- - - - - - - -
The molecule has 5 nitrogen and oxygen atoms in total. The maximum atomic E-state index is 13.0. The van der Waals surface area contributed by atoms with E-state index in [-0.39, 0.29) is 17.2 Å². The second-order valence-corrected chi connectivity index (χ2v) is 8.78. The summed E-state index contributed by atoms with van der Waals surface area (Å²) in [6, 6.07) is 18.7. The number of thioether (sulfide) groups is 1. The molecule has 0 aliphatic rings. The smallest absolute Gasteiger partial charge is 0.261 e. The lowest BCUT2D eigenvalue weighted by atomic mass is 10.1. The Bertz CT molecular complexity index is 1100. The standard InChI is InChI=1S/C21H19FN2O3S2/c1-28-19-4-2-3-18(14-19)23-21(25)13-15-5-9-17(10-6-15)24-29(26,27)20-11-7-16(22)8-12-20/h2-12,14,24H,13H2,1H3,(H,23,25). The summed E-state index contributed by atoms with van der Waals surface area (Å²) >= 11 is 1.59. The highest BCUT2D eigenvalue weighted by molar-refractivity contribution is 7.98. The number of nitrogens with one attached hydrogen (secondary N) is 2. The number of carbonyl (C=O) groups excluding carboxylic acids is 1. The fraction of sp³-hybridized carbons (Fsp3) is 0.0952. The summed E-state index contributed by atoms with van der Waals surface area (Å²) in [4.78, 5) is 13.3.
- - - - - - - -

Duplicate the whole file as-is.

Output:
The molecule has 5 nitrogen and oxygen atoms in total. The maximum atomic E-state index is 13.0. The van der Waals surface area contributed by atoms with E-state index in [-0.39, 0.29) is 17.2 Å². The second-order valence-corrected chi connectivity index (χ2v) is 8.78. The summed E-state index contributed by atoms with van der Waals surface area (Å²) in [6, 6.07) is 18.7. The number of thioether (sulfide) groups is 1. The molecule has 0 aliphatic rings. The smallest absolute Gasteiger partial charge is 0.261 e. The lowest BCUT2D eigenvalue weighted by atomic mass is 10.1. The Bertz CT molecular complexity index is 1100. The standard InChI is InChI=1S/C21H19FN2O3S2/c1-28-19-4-2-3-18(14-19)23-21(25)13-15-5-9-17(10-6-15)24-29(26,27)20-11-7-16(22)8-12-20/h2-12,14,24H,13H2,1H3,(H,23,25). The summed E-state index contributed by atoms with van der Waals surface area (Å²) >= 11 is 1.59. The highest BCUT2D eigenvalue weighted by molar-refractivity contribution is 7.98. The number of nitrogens with one attached hydrogen (secondary N) is 2. The number of carbonyl (C=O) groups excluding carboxylic acids is 1. The fraction of sp³-hybridized carbons (Fsp3) is 0.0952. The summed E-state index contributed by atoms with van der Waals surface area (Å²) in [4.78, 5) is 13.3.